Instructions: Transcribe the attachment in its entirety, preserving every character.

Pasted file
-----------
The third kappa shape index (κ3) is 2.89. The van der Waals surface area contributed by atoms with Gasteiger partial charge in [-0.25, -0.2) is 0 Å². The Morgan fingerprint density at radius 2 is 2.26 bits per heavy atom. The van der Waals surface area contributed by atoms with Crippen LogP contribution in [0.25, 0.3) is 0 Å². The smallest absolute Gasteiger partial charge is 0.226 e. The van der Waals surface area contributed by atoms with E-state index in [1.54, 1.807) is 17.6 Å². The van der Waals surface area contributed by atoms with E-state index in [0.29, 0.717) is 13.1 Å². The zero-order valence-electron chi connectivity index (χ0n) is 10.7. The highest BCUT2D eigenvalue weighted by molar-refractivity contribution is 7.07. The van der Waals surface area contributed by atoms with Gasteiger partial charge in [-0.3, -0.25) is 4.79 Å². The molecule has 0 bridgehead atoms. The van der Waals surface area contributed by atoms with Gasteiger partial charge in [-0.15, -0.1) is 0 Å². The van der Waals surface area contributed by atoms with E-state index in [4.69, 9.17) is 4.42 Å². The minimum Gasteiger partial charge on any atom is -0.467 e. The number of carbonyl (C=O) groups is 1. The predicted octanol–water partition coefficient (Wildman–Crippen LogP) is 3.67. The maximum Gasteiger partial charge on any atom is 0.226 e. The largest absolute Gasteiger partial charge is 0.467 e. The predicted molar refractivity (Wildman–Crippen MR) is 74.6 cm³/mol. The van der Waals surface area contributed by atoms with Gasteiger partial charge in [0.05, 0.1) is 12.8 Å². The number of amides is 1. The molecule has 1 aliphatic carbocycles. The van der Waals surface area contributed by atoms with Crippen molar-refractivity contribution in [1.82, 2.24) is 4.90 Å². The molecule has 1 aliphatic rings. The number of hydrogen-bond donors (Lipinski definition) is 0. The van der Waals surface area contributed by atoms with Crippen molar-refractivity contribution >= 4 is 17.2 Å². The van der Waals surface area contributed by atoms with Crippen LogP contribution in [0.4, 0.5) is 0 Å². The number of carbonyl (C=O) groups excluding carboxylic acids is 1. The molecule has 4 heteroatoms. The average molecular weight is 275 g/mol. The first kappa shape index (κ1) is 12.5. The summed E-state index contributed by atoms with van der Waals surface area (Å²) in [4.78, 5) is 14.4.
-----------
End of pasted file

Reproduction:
The third kappa shape index (κ3) is 2.89. The van der Waals surface area contributed by atoms with Gasteiger partial charge in [-0.25, -0.2) is 0 Å². The Morgan fingerprint density at radius 2 is 2.26 bits per heavy atom. The van der Waals surface area contributed by atoms with Crippen LogP contribution in [0.25, 0.3) is 0 Å². The smallest absolute Gasteiger partial charge is 0.226 e. The van der Waals surface area contributed by atoms with E-state index in [1.54, 1.807) is 17.6 Å². The van der Waals surface area contributed by atoms with E-state index in [0.29, 0.717) is 13.1 Å². The zero-order valence-electron chi connectivity index (χ0n) is 10.7. The highest BCUT2D eigenvalue weighted by molar-refractivity contribution is 7.07. The van der Waals surface area contributed by atoms with Gasteiger partial charge in [-0.3, -0.25) is 4.79 Å². The molecule has 0 bridgehead atoms. The van der Waals surface area contributed by atoms with Gasteiger partial charge in [-0.15, -0.1) is 0 Å². The van der Waals surface area contributed by atoms with E-state index in [4.69, 9.17) is 4.42 Å². The minimum Gasteiger partial charge on any atom is -0.467 e. The number of carbonyl (C=O) groups is 1. The predicted octanol–water partition coefficient (Wildman–Crippen LogP) is 3.67. The maximum Gasteiger partial charge on any atom is 0.226 e. The largest absolute Gasteiger partial charge is 0.467 e. The predicted molar refractivity (Wildman–Crippen MR) is 74.6 cm³/mol. The van der Waals surface area contributed by atoms with Gasteiger partial charge in [0.05, 0.1) is 12.8 Å². The number of amides is 1. The molecule has 1 aliphatic carbocycles. The van der Waals surface area contributed by atoms with Crippen molar-refractivity contribution in [1.82, 2.24) is 4.90 Å². The molecule has 1 aliphatic rings. The number of hydrogen-bond donors (Lipinski definition) is 0. The van der Waals surface area contributed by atoms with Crippen molar-refractivity contribution >= 4 is 17.2 Å². The van der Waals surface area contributed by atoms with Crippen LogP contribution in [0.4, 0.5) is 0 Å². The number of carbonyl (C=O) groups excluding carboxylic acids is 1. The molecule has 4 heteroatoms. The average molecular weight is 275 g/mol. The first kappa shape index (κ1) is 12.5. The summed E-state index contributed by atoms with van der Waals surface area (Å²) in [4.78, 5) is 14.4.